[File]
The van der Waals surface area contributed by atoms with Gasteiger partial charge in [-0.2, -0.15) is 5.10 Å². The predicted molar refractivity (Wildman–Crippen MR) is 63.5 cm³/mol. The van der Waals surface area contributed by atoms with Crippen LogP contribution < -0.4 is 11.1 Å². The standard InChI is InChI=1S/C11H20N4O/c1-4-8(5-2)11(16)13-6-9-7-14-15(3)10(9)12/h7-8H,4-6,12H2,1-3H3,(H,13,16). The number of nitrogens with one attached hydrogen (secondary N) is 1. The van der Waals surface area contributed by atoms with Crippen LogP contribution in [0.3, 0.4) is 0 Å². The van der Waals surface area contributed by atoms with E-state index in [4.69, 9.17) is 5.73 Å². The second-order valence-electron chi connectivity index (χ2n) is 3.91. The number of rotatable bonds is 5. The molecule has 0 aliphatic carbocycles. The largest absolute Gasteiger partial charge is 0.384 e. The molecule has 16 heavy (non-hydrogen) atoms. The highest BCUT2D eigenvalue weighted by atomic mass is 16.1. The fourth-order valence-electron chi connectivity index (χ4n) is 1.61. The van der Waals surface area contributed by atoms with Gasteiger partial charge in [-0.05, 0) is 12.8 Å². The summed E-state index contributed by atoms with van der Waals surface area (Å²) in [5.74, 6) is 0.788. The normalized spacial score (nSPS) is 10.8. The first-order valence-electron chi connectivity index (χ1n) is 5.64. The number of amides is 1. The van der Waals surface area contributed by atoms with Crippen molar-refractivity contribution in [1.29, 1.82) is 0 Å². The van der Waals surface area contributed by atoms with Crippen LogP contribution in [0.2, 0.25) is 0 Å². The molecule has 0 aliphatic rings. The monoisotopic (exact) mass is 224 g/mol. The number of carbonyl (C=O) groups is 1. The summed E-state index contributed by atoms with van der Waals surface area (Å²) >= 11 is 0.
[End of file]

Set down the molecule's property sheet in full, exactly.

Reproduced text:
The van der Waals surface area contributed by atoms with Gasteiger partial charge in [-0.2, -0.15) is 5.10 Å². The predicted molar refractivity (Wildman–Crippen MR) is 63.5 cm³/mol. The van der Waals surface area contributed by atoms with Crippen LogP contribution < -0.4 is 11.1 Å². The standard InChI is InChI=1S/C11H20N4O/c1-4-8(5-2)11(16)13-6-9-7-14-15(3)10(9)12/h7-8H,4-6,12H2,1-3H3,(H,13,16). The number of nitrogens with one attached hydrogen (secondary N) is 1. The van der Waals surface area contributed by atoms with Crippen LogP contribution in [0.3, 0.4) is 0 Å². The van der Waals surface area contributed by atoms with E-state index in [4.69, 9.17) is 5.73 Å². The second-order valence-electron chi connectivity index (χ2n) is 3.91. The number of rotatable bonds is 5. The molecule has 0 aliphatic carbocycles. The largest absolute Gasteiger partial charge is 0.384 e. The molecule has 16 heavy (non-hydrogen) atoms. The highest BCUT2D eigenvalue weighted by atomic mass is 16.1. The fourth-order valence-electron chi connectivity index (χ4n) is 1.61. The van der Waals surface area contributed by atoms with Gasteiger partial charge in [-0.05, 0) is 12.8 Å². The summed E-state index contributed by atoms with van der Waals surface area (Å²) in [5.74, 6) is 0.788. The normalized spacial score (nSPS) is 10.8. The first-order valence-electron chi connectivity index (χ1n) is 5.64. The number of amides is 1. The van der Waals surface area contributed by atoms with Crippen molar-refractivity contribution in [1.29, 1.82) is 0 Å². The van der Waals surface area contributed by atoms with Crippen LogP contribution in [0.2, 0.25) is 0 Å². The molecule has 0 aliphatic rings. The monoisotopic (exact) mass is 224 g/mol. The number of carbonyl (C=O) groups is 1. The summed E-state index contributed by atoms with van der Waals surface area (Å²) >= 11 is 0.